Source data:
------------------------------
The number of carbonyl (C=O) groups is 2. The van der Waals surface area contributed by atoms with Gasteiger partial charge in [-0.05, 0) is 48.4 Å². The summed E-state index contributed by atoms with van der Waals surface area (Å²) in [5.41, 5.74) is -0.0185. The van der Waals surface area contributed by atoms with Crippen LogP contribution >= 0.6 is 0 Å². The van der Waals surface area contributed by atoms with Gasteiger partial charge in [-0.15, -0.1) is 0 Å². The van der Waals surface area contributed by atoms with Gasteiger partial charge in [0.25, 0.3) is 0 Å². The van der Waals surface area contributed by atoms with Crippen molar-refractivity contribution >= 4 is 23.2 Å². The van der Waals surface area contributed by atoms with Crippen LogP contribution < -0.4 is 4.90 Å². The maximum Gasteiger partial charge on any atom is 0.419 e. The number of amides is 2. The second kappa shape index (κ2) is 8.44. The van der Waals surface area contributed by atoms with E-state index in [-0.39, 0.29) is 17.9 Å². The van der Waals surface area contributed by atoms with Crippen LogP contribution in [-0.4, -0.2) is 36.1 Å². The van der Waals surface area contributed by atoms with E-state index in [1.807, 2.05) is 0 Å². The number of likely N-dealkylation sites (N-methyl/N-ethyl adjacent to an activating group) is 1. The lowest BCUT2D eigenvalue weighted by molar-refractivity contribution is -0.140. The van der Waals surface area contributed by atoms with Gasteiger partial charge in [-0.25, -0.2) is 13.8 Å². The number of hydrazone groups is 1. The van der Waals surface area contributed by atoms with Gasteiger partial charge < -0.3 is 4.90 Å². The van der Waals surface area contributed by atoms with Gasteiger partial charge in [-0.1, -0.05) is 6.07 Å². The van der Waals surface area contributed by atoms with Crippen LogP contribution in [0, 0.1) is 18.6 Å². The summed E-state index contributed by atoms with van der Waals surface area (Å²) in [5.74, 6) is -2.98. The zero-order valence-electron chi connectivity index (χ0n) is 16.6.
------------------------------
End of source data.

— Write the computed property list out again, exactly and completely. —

The number of carbonyl (C=O) groups is 2. The van der Waals surface area contributed by atoms with Gasteiger partial charge in [-0.05, 0) is 48.4 Å². The summed E-state index contributed by atoms with van der Waals surface area (Å²) in [5.41, 5.74) is -0.0185. The van der Waals surface area contributed by atoms with Crippen LogP contribution >= 0.6 is 0 Å². The van der Waals surface area contributed by atoms with Gasteiger partial charge in [-0.15, -0.1) is 0 Å². The van der Waals surface area contributed by atoms with Gasteiger partial charge in [0.25, 0.3) is 0 Å². The van der Waals surface area contributed by atoms with Crippen molar-refractivity contribution >= 4 is 23.2 Å². The van der Waals surface area contributed by atoms with Crippen LogP contribution < -0.4 is 4.90 Å². The maximum Gasteiger partial charge on any atom is 0.419 e. The number of amides is 2. The second kappa shape index (κ2) is 8.44. The van der Waals surface area contributed by atoms with E-state index in [-0.39, 0.29) is 17.9 Å². The van der Waals surface area contributed by atoms with Crippen LogP contribution in [-0.4, -0.2) is 36.1 Å². The van der Waals surface area contributed by atoms with E-state index in [1.807, 2.05) is 0 Å². The number of likely N-dealkylation sites (N-methyl/N-ethyl adjacent to an activating group) is 1. The lowest BCUT2D eigenvalue weighted by molar-refractivity contribution is -0.140. The van der Waals surface area contributed by atoms with Gasteiger partial charge in [-0.25, -0.2) is 13.8 Å². The number of hydrazone groups is 1. The van der Waals surface area contributed by atoms with Gasteiger partial charge < -0.3 is 4.90 Å². The van der Waals surface area contributed by atoms with Gasteiger partial charge in [-0.1, -0.05) is 6.07 Å². The van der Waals surface area contributed by atoms with Crippen LogP contribution in [0, 0.1) is 18.6 Å². The summed E-state index contributed by atoms with van der Waals surface area (Å²) in [5.74, 6) is -2.98. The zero-order valence-electron chi connectivity index (χ0n) is 16.6.